If you’ve been following the Google Art Project at all, you know the company has been scanning pictures in museums to make it easier for a broader public to have access to the works. This project is much like Google’s long-delayed plan to scan books from the world’s major libraries so all of the world’s knowledge is accessible.
Now Google announces they’ve built a new camera that gets the scanning done much faster, according to TechCruch. (Click on the image above or here to see a video explaining the camera.)
Google has already shared around 200 gigapixel images online during the Google Cultural Institute’s first five years, but the process before was slower, and involved highly specialized and expensive equipment, as well as highly trained individuals capable of doing the job. Now it has a smart robotic camera that can do the job instead, and much more quickly. Instead of a day, it could take just 30 minutes to scan a painting.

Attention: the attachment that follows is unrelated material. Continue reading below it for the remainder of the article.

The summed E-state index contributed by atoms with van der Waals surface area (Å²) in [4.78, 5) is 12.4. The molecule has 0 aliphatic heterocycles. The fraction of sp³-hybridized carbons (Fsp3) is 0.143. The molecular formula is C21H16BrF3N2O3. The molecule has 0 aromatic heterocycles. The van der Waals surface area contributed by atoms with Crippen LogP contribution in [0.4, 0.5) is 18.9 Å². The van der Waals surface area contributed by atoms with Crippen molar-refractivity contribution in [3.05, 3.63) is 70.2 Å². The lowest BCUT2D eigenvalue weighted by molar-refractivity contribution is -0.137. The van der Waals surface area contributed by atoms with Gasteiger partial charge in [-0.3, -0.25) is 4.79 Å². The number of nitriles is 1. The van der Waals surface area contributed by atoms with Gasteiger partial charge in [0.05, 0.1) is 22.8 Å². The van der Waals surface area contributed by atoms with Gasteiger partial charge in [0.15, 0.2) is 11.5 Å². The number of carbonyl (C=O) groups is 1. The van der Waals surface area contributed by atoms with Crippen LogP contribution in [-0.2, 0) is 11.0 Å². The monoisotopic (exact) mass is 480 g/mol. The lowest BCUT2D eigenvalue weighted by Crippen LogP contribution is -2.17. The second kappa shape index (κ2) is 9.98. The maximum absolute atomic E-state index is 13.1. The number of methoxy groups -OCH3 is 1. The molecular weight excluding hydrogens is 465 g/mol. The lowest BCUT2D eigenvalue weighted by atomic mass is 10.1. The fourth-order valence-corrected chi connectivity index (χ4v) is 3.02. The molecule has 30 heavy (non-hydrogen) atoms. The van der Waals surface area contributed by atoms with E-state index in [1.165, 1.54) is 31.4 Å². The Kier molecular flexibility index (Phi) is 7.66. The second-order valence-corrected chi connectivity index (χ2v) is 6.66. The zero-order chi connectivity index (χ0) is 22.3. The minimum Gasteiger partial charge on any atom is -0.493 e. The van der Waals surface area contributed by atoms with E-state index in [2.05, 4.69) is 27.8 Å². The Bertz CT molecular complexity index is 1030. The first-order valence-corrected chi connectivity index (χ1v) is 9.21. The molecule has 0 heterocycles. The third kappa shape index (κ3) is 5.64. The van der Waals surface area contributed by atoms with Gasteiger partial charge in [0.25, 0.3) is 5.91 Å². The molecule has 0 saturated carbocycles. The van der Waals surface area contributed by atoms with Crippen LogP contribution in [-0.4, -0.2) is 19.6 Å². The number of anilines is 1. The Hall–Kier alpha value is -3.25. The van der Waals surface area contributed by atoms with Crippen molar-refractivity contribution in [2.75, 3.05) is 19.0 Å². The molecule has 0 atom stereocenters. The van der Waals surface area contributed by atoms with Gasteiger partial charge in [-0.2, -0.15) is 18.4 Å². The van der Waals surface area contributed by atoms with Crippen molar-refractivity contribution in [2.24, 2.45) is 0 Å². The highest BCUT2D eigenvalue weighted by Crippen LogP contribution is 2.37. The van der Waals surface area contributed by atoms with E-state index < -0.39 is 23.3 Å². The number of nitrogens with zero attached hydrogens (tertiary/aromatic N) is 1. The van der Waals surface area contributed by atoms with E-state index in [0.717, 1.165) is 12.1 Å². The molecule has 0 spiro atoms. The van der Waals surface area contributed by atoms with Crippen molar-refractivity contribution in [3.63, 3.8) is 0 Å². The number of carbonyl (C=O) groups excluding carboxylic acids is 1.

That means Google will be able to greatly increase the number of these images made available to web surfers. In fact, it has already scanned another 1,000 images over the past few months with its new cameras. A small fleet of the cameras are also being loaned out to art museums for free. Not only will it help to bring more art online in detail, it can also help museums share those works that are fragile, sensitive to light and humidity, and can’t always be on display.
Google unveils a gigapixel ‘Art Camera’ that lets you view paintings down to the brushstrokes (TechCrunch)